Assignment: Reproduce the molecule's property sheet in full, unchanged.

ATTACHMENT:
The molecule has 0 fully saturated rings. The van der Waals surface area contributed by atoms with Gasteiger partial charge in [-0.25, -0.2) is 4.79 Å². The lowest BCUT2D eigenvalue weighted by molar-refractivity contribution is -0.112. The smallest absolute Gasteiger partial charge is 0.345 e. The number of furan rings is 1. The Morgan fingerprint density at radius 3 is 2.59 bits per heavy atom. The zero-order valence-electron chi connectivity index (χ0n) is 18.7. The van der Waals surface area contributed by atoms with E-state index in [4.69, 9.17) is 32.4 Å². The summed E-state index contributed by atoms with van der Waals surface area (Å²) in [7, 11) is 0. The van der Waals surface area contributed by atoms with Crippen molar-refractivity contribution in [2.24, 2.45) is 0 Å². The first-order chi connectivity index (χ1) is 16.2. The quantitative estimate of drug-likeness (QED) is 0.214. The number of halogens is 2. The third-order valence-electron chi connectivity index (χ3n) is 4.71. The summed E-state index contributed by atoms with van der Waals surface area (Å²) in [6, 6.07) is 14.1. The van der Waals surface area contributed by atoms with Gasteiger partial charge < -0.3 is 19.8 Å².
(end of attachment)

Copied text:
The molecule has 0 fully saturated rings. The van der Waals surface area contributed by atoms with Gasteiger partial charge in [-0.25, -0.2) is 4.79 Å². The lowest BCUT2D eigenvalue weighted by molar-refractivity contribution is -0.112. The smallest absolute Gasteiger partial charge is 0.345 e. The number of furan rings is 1. The Morgan fingerprint density at radius 3 is 2.59 bits per heavy atom. The zero-order valence-electron chi connectivity index (χ0n) is 18.7. The van der Waals surface area contributed by atoms with E-state index in [4.69, 9.17) is 32.4 Å². The summed E-state index contributed by atoms with van der Waals surface area (Å²) in [7, 11) is 0. The van der Waals surface area contributed by atoms with Crippen molar-refractivity contribution in [2.24, 2.45) is 0 Å². The first-order chi connectivity index (χ1) is 16.2. The quantitative estimate of drug-likeness (QED) is 0.214. The number of halogens is 2. The third-order valence-electron chi connectivity index (χ3n) is 4.71. The summed E-state index contributed by atoms with van der Waals surface area (Å²) in [6, 6.07) is 14.1. The van der Waals surface area contributed by atoms with Gasteiger partial charge < -0.3 is 19.8 Å².